So let’s take a look at the story of Jonah with those questions in mind.  And as we do, it’s kind of interesting that, alone among the Minor Prophets, the main focus of the book of Jonah is not the prophecy that Jonah is given to deliver.  You remember, when we’ve looked at these other books like Joel and Amos and Obadiah, the focus of the book was the specific prophecy that they were given by God to deliver to certain people of a certain nation.  That’s not true here.  The prophecy is part of it, obviously, but the book really deals more with how people reacted, both to the prophecy and to the call by God to deliver it.  It deals with how God reacted to all this, too.
            So Jonah is told by God to go to the city of Nineveh and preach against it.  And Jonah runs away.  We’re not told why at this point.  Later Jonah gives a reason, and we’ll come to that, but right now all we’re told is that God told Jonah to do something and Jonah ran away.
            Does that strike a chord with anyone?  I’ll bet it does, if we’re honest about it.  I’ll bet most of us, if we really think about it, can think of a time when God told us to do something and we tried to run away from it.  It may not have been as big a deal as what Jonah was told to do, but I’ll bet there was something.  Maybe we felt God calling us to go help someone who needed some help, and we made an excuse and stayed home instead.  Maybe we felt God calling us to pick up the phone and call someone who we thought might be lonely, but we told ourselves we were too busy and did not do it.  Maybe there was something going on at the church that we felt God calling us to help with, but we decided we did not want to be bothered and besides, somebody else would probably do it.  We could go on and on and on.
            If we’re really honest, and we really dig, we can probably think of lots and lots of times God told us to do something and we ran away.  And the thing is, sometimes we get so good at running away that we don’t even realize we’re doing it.  We start to feel that prompting from God, and we shove it out of our minds before we can even start thinking about it.  We don’t even want to consider doing what God is prompting us to do.  We don’t want to admit it, but we’re running away, just like Jonah did.  You might say we and Jonah are in the same boat.
            Of course, running away did not work for Jonah.  It just caused him more trouble.  And eventually, running away really does not work for us, either.  Because, as Jonah found out, there really is nowhere we can run that God cannot find us.  And God will find us.  God always finds us.  And God won’t quit working on us until we say yes.
            So that’s one lesson we need to take from Jonah’s story.  When God is calling us to do something, we need to say yes.  Running away won’t accomplish anything.  God will keep after us until we eventually have to say yes anyway.  All we’ll have done by running away is cost ourselves some time and some trouble.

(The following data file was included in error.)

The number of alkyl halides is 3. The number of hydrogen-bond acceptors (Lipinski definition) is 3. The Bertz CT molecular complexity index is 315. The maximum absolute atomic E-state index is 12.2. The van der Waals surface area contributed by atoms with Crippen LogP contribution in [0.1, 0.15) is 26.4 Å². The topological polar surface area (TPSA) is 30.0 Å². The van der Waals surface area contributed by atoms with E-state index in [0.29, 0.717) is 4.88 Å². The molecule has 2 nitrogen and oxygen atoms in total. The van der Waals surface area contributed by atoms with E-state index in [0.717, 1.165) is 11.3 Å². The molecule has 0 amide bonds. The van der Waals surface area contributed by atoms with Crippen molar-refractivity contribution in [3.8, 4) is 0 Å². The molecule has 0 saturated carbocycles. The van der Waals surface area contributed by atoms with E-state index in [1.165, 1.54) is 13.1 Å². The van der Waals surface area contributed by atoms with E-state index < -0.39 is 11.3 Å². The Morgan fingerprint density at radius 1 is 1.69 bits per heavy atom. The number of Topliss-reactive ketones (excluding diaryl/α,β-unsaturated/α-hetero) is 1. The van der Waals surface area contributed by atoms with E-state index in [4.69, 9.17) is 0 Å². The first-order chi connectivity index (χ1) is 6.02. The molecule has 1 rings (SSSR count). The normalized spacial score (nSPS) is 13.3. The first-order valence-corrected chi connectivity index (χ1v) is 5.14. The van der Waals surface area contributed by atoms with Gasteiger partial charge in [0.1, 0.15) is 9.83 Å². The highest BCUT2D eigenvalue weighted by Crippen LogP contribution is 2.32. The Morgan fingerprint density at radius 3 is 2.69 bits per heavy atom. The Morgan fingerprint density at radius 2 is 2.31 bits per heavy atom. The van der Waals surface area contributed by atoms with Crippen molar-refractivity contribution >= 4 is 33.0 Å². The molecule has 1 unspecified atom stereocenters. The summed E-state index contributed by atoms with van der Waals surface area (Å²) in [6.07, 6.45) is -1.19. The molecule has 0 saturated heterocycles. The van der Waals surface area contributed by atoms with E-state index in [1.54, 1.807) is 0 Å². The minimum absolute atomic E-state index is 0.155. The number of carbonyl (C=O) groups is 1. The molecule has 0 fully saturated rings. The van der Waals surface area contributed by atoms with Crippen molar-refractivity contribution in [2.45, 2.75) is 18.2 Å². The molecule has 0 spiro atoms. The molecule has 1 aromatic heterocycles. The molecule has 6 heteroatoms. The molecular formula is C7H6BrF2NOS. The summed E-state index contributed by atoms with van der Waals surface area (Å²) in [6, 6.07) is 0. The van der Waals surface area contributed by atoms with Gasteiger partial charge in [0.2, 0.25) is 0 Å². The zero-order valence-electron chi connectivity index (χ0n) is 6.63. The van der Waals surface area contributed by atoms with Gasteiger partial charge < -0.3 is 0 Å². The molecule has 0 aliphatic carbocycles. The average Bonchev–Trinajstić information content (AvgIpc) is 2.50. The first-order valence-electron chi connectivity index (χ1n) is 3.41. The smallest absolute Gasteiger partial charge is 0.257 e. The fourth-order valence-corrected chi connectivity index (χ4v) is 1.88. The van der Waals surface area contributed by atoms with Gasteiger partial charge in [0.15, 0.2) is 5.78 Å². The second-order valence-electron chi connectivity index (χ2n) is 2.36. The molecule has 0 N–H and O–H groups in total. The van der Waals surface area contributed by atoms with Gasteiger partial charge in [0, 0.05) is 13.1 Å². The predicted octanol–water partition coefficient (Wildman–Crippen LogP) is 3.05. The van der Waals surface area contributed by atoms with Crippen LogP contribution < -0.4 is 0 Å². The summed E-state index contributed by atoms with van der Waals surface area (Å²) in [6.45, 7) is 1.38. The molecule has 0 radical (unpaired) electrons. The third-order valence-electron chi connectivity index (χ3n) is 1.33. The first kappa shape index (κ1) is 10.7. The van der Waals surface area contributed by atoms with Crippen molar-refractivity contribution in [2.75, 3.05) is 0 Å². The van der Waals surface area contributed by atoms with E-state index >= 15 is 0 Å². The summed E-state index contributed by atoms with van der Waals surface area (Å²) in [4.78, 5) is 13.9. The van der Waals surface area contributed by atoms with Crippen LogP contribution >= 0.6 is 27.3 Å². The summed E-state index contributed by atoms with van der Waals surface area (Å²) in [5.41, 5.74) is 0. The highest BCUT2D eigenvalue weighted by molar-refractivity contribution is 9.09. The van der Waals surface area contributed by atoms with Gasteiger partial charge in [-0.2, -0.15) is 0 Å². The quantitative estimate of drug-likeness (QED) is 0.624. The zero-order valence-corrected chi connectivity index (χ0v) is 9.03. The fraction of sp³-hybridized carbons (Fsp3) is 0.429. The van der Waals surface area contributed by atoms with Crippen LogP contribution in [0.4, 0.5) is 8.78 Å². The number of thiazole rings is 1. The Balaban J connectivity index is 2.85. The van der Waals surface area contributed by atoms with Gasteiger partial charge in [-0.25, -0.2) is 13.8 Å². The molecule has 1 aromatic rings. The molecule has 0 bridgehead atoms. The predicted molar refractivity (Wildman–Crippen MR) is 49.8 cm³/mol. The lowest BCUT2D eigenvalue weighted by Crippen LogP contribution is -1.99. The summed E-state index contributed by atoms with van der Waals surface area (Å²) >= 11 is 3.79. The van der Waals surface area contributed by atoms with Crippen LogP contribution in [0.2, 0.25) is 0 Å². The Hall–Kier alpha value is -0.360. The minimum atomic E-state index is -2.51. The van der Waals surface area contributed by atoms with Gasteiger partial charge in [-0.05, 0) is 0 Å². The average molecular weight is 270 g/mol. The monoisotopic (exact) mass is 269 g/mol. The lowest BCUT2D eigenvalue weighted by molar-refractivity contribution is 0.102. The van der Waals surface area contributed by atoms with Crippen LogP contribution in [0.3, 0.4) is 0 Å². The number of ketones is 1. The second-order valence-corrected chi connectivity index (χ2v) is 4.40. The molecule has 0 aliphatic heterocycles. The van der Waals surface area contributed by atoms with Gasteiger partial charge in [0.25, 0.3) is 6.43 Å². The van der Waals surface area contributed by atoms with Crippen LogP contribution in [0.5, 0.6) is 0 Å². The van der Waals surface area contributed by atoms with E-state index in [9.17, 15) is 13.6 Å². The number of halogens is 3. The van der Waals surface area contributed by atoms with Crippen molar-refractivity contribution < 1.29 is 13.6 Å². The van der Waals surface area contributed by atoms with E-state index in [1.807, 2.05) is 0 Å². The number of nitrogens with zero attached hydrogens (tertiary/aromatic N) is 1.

But of course, Jonah’s story does not end when he said yes.  If you’ve read the rest of the story, you know that Jonah eventually did go to Nineveh and proclaim God’s message to them.  He went through the city saying, “Forty more days and Nineveh will be overthrown.”  And this brings us to another difference between Jonah and most of the other Minor Prophets.  The people Jonah was talking to, the people of Nineveh, believed him.  They declared a fast, they asked God to forgive them, they promised to change their ways, and they begged God for mercy.  And it worked.  God was merciful.  God did not destroy the city of Nineveh.
            Now, you might think Jonah would be pleased about that.  But instead, Jonah was upset.  In fact, he was more than upset, he was angry.  He says to God in Chapter Four “Isn’t this what I said, Lord, while I was still at home?  This is what I tried to forestall by fleeing to Tarshish.  I knew that you are a gracious and compassionate God, slow to anger and abounding in love, a God who relents from sending calamity.”
            Think about what Jonah’s saying here.  He’s saying, darn it, I knew if I gave them this warning they’d change their ways and you’d forgive ‘em.  I did not want you to forgive these people.  These people don’t deserve your forgiveness.  If you had not sent me here to warn them, they would not have changed and you’d have given them what they deserve.
            Now, we could talk about how Jonah should’ve been gracious and compassionate too, just like God was, and what it says about Jonah that he was disappointed that God was not going to wipe out the people of Nineveh.  But that’s not the direction I want to go here.
            What I want to talk about is this:  when we say yes to God, we have no guarantee that what we want to happen is actually going to happen.  In fact, what happens may turn out to be the exact opposite of what we wanted to have happen.
            Have you ever had that happen?  You thought you were doing the right thing, you thought you were doing what God wanted you to do, and then what happened was nowhere close to what you wanted to have happen?
            It’s frustrating, right?  And this is not necessarily done with bad intent on our part.  We may very well be convinced, just as Jonah was convinced, that what we wanted to have happen was the right thing.  We may be convinced that what we wanted to have happen was what God should have wanted to have happen.  And yet, it did not happen.  And we wonder, what’s going on here?  What’s the point of trying to follow God?  We tried to do the right thing, we tried to do what God wanted us to do, and nothing worked out the way we think it should have.  In fact, it worked out the exact opposite way.  What good did it do us to say yes to God if this is what happened?